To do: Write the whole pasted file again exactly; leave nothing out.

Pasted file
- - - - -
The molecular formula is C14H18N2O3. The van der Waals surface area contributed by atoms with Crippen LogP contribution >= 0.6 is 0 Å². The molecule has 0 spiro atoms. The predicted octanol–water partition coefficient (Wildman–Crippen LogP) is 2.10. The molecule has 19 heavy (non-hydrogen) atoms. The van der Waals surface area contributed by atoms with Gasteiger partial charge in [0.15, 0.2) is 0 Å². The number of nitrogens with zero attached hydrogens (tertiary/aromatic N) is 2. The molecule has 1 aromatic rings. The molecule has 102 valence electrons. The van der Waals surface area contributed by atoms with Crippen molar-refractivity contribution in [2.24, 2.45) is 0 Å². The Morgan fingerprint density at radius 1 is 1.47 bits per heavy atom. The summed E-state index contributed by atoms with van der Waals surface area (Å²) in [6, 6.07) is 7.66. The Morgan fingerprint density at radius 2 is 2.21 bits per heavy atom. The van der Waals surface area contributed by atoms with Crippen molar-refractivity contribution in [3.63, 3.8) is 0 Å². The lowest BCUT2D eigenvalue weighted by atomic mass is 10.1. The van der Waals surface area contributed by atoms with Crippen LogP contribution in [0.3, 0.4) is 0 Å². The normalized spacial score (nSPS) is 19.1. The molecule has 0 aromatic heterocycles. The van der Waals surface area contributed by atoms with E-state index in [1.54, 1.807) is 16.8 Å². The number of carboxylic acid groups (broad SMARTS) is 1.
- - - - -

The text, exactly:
The molecular formula is C14H18N2O3. The van der Waals surface area contributed by atoms with Crippen LogP contribution >= 0.6 is 0 Å². The molecule has 0 spiro atoms. The predicted octanol–water partition coefficient (Wildman–Crippen LogP) is 2.10. The molecule has 19 heavy (non-hydrogen) atoms. The van der Waals surface area contributed by atoms with Gasteiger partial charge in [0.15, 0.2) is 0 Å². The number of nitrogens with zero attached hydrogens (tertiary/aromatic N) is 2. The molecule has 1 aromatic rings. The molecule has 102 valence electrons. The van der Waals surface area contributed by atoms with Crippen molar-refractivity contribution in [2.24, 2.45) is 0 Å². The Morgan fingerprint density at radius 1 is 1.47 bits per heavy atom. The summed E-state index contributed by atoms with van der Waals surface area (Å²) in [6, 6.07) is 7.66. The Morgan fingerprint density at radius 2 is 2.21 bits per heavy atom. The van der Waals surface area contributed by atoms with Crippen molar-refractivity contribution in [3.63, 3.8) is 0 Å². The lowest BCUT2D eigenvalue weighted by atomic mass is 10.1. The van der Waals surface area contributed by atoms with Crippen LogP contribution in [0.3, 0.4) is 0 Å². The normalized spacial score (nSPS) is 19.1. The molecule has 0 aromatic heterocycles. The van der Waals surface area contributed by atoms with E-state index in [1.54, 1.807) is 16.8 Å². The number of carboxylic acid groups (broad SMARTS) is 1.